Alaska House wraps up budget amendment debates ahead of final vote
JUNEAU, Alaska (KTUU) - The Alaska House of Representatives wrapped up three long days of debates on operating budget amendments on Thursday evening. A final vote on the House version of the state budget is scheduled for Saturday.
Eighty-eight amendments were prepared to be introduced, but many were tabled or not introduced. Six amendments to the budget were adopted.
The House budget contains a Permanent Fund dividend at roughly $1,250 per eligible Alaskan and a separate one-time energy relief check of $1,300. The dividend figure effectively follows a 75-25 split from a now-annual draw from the Permanent Fund to pay for state services and the dividend.
Proposals to pay a $4,200 dividend following the 1982 statutory formula were narrowly rejected by the House. Advocates of a full PFD argued high inflation and high fuel prices justify the larger dividend while critics say it is unsustainable.
Gov. Mike Dunleavy has proposed paying a 50-50 dividend this year at just over $2,500 plus another $1,200 to pay the remainder of the 50-50 dividend from last year. He has said the state can afford that while putting billions into savings with a windfall of revenue from high oil prices.
If supported by the Senate, and the governor, the House’s budget would set aside $1.2 billion to pay for K-12 education one year ahead of time. Supporters of forward funding say it provides certainty for teachers and avoids pink slips going out.
The bill contains a $57 million increase to the school funding formula. If it survives in the Senate, there would be a rise of $223 to the base student allocation after five years of flat funding. There is $359 million to recapitalize the fund used to pay scholarships for Alaska college students.
The House is set to approve paying $472 million as the remainder of oil and gas tax credits owed to producers from a now-defunct program that aimed to increase production.
Just over $1 billion would be transferred to the constitutionally protected part of the Permanent Fund as inflation proofing. Critics suggested that means less revenue would be available in the future to pay out dividends.
The budget also aims to rebuild state savings accounts to around $2.2 billion after being depleted by a decade of deficit spending.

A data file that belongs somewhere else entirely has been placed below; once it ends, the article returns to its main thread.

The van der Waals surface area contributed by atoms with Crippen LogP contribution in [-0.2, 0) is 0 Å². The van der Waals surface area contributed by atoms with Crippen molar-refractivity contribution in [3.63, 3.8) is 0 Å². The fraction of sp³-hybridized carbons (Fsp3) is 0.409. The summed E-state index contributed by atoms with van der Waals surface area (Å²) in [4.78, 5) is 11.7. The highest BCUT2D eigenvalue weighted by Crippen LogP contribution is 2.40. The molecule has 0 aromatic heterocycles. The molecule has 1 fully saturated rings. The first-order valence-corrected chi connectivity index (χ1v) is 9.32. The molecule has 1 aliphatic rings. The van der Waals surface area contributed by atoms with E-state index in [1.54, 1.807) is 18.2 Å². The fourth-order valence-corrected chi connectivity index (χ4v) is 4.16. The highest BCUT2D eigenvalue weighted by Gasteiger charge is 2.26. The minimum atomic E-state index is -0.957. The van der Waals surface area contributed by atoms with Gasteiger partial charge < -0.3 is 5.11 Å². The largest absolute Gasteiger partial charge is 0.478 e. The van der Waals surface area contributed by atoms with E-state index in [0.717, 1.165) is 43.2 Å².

The six amendments to the budget that were adopted during debates include stripping out Medicaid funding for abortions despite Alaska Supreme Court rulings that doing that is unconstitutional.
On a narrow 20-17 vote, the House approved removing $495,000 from the budget that was set to be paid as a settlement between Gov. Mike Dunleavy and two sacked state psychiatrists. The state footing that bill has been controversial, as Dunleavy was found personally liable for the so-called “loyalty pledge” lawsuit.
Grace Lee, a spokesperson for the Department of Law, said by email that the two psychiatrists won’t receive the settlement if it is not restored to the budget that is eventually passed by the Legislature.
“The other consequence of failing to make this payment is it will have repercussions on the willingness of other parties to sit down with the Department of Law to settle with the State. This increases expenses and would result in more cases going to trial,” she added.
Other adopted amendments include extra funding for ice roads in the Arctic and a tripling of the amount paid to Alaskans serving on juries. Juror pay is set at $25 a day and hasn’t been increased for over 40 years.
Lawmakers approved paying hiring bonuses for public defenders and prosecutors as a way to boost recruitment over objections that could be unconstitutional.
The House is set to reconvene on Saturday at 10 a.m. for a final vote on the budget. The Senate is set to pass its own version soon. Any differences between the two bills would need to be reconciled so a single bill can pass through the Legislature and onto the governor’s desk for his consideration.
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